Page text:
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Is this is a viable MSc dissertation?(7 Posts)
I am in the planning stages of my MSc dissertation. I want to explore the links (if any) between white Masculinity and Brexit by interviewing white men who voted Brexit about their reasons and motivations for doing so.
I think the link between the two is quite culturally and socially apparent in certain forms of nationalism, the rise of UKIP, the development of a 'they're taking our' jobs type of anxious Masculinity. My supervisor hasn't said I can't do it, but when I raised the idea they weren't exactly encouraging. So I wanted to ask you if you think Masculinity played a role in why some white men voted for Brexit?
I think the most important thing is whether there's a strong enough theoretical argument to support your hypothesis. Have you already started looking at articles for your literature review?
If there isn't a direct theoretical link to your hypothesis then it will be harder for your to defend your argument and you may be marked down for it.
What subject is this for?
I've got some theories on anxious Masculinity, disenfranchised young men and political frustration that I can use for my literature review. I've also got various works on why Brexit happened, which include disillusionment, loss of identity etc.
It's for an MSc in Gender and International Relations
Are you looking to investigate whether male Remainers were less masculine/less gendered (really clumsily put, sorry) than Leave voters?
I think the first thing to sort out is methodology, so if you were to prove that e.g. there has been some sort of postmodern crisis of the British incarnation of masculinity which had some discernable bearing on the Brexit vote that could be at least partly isolated from any other contributing factors, how would the process of getting real, plausible proof look like? Is it a new phenomenon or can you trace similar trends in the previous century (in which case perhaps have a look at what the people who did studies of those trends did)? When you have the interview material, from what theoretical standpoint will you analyse it? Will you be interviewing women too, or people who voted Remain, or anyone who didn't vote at all (how does masculinity square with participation in politics)?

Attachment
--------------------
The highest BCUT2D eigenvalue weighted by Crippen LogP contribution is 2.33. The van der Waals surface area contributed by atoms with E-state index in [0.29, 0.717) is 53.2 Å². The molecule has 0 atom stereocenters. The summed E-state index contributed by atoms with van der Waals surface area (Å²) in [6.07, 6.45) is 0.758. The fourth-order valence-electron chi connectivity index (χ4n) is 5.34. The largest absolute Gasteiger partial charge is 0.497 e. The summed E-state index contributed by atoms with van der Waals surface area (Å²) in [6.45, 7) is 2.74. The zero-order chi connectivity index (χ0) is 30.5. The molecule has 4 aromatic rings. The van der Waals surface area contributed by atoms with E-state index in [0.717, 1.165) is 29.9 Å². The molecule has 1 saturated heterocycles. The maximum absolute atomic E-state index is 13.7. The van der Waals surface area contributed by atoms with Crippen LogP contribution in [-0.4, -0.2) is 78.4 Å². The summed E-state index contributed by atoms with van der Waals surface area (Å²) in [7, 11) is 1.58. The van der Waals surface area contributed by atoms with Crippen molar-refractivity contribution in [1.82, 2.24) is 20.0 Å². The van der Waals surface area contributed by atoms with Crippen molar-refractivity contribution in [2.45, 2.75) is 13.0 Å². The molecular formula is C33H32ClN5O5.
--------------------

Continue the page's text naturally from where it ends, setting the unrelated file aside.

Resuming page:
Probs redundant my saying this, but I'd lock down watertight theoretical definitions of 'masculinity' & 'anxious masculinity' from the start (e.g. is it purely to do with abstract boundary drawing of phallogocentric subjectivity, or is it also the case that more men than women are in those professions which were more affected than not by EU involvement (so what implication does this have for determining whether masculinity plays an inflated role, i.e. if these were female-dominated industries, would the same anxiety be present) and what kind of culture is developed in these male-dominated professions?). Really important I think to make very clear what you mean by masculinity.
Could also bring the US, French and UK elections into it?
Sorry if these are all really basic comments you've long had covered!
Make sure there's enough literature especially with it being such a current topic. My DD struggled to find enough of this evidence for her undergraduate dissertation which was on social media (related to her specific subject). There was a large volume of "people" talking about it and proffering opinions but not all that much in the way of academic evidence. Well, that was the feedback, and she felt the same as she was immersed in it. She pulled off a 2:2 but she felt it held her back.
As the previous poster says you need to define masculinity. Those I know who voted and are still very vocal brexiteers cone across more as if they have a sort of "British arrogance" (a sort of superiority) than "masculine" (which I tend to - possibly incorrectly - associate with muscles, strength, etc.)
This isn't my direct area, but if a student suggests a topic for a dissertation at that level, it might be there's plenty of obvious evidence to back up their point, but the supervisor might be less than keen despite that. Writing a lengthy paper stating the obvious isn't going to get you far. Of course I can see that you might uncover something interesting and unexpected about the connections between white masculinity and Brexit. But you might not.
Isn't it worth trying to find out why the supervisor isn't thrilled, rather than asking us if we think you're right? Being right isn't likely to be the point here.